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Wolf presses for new Black Panther probe
A senior House Republican on Thursday introduced a “resolution of inquiry” that would require the House Judiciary Committee to seek answers on why the Justice Department dismissed a civil complaint against members of the New Black Panther Party who disrupted a Philadelphia polling place in last year’s elections.
Rep. Frank R. Wolf of Virginia also said he had language inserted in the Justice Department’s annual spending bill requiring that its Office of Professional Responsibility (OPR) provide to the House Appropriations Committee the results of OPR’s investigation surrounding the dismissal of the case.
Mr. Wolf, a senior member of the Appropriations Committee’s commerce, justice and science subcommittee, and Rep. Lamar Smith of Texas, ranking Republican on the House Judiciary Committee, requested an investigation into the case earlier this year.
Under House rules, committees must take action on resolutions of inquiry within 14 legislative days. Mr. Wolfs resolution directs Attorney General Eric H. Holder Jr. to provide Congress with “all information” relating to the decision to dismiss the case. The committee must hold a straight yea-or-nay vote on the resolution.
Mr. Wolf said he has written the attorney general six times seeking answers concerning the handling of the New Black Panther case and has yet to receive an answer.
“I regret that Congress must resort to oversight resolutions as a means to receive information about the dismissal of this case, but the Congress and the American people have a right to know why this case was not prosecuted,” he said.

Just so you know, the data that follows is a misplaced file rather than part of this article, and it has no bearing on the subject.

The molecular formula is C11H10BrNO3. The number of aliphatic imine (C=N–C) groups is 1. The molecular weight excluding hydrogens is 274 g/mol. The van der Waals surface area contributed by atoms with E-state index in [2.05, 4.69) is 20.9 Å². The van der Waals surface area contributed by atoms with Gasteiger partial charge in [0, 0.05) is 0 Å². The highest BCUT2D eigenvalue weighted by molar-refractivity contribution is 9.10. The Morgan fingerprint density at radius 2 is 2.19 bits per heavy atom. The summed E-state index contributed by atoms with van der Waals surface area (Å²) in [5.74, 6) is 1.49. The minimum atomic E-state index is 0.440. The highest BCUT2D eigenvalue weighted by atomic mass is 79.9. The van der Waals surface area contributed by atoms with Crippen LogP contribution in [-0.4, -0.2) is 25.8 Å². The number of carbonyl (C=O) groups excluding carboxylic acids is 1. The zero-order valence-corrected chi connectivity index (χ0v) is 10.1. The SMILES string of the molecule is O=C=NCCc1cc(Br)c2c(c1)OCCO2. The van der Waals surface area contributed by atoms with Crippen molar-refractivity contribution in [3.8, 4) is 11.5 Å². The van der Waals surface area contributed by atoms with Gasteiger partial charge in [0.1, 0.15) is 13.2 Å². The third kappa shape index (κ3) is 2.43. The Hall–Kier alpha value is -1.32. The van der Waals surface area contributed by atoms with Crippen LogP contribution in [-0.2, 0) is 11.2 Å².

In August, Mary Patrice Brown, acting OPR counsel, said she had “initiated an inquiry into the matter.”
The office, which investigates accusations of wrongdoing involving Justice Department attorneys, has said it would share the results of its inquiry with the lawmakers when it is completed.
Career lawyers in the Justice Department’s Voting Section filed the civil complaint in U.S. District Court in Philadelphia in January, accusing two New Black Panther members who were dressed in black berets, black combat boots, black shirts and black jackets with military insignias of intimidating voters with racial insults, slurs and a nightstick.
A third party member was accused of directing and endorsing their behavior. The incident was captured on videotape and gained national attention after it was shown on YouTube.com
Along with the party, also named were Chairman Malik Zulu Shabazz, a D.C. lawyer; Minister King Samir Shabazz, head of the Philadelphia chapter who was accused of wielding the nightstick; and Jerry Jackson, a Philadelphia party member.
Justice later sought an injunction against Mr. Samir Shabazz, who carried the nightstick, barring him from displaying weapons at polling places until 2012.
In a statement introducing the resolution of inquiry, Mr. Wolf said the case had been “inexplicably dismissed” over the ardent objections of the career attorneys who oversaw it as well as the Justice Departments own appeals office.
“Time and again over the last year, the department has stonewalled any effort to learn about the decision to dismiss this case,” he said, noting that not only had Congress been unsuccessful in getting any information but the U.S. Commission on Civil Rights had repeatedly failed in its attempt to seek testimony and documents.
“I urge the House Judiciary Committee to report this resolution out favorably and to demand that the attorney general answer the questions surrounding this case,” he said. “It is imperative that we protect the right of all Americans to vote - the sacrosanct and inalienable right of any democracy.”
About the Author
Jerry Seper is the investigative editor for The Washington Times.
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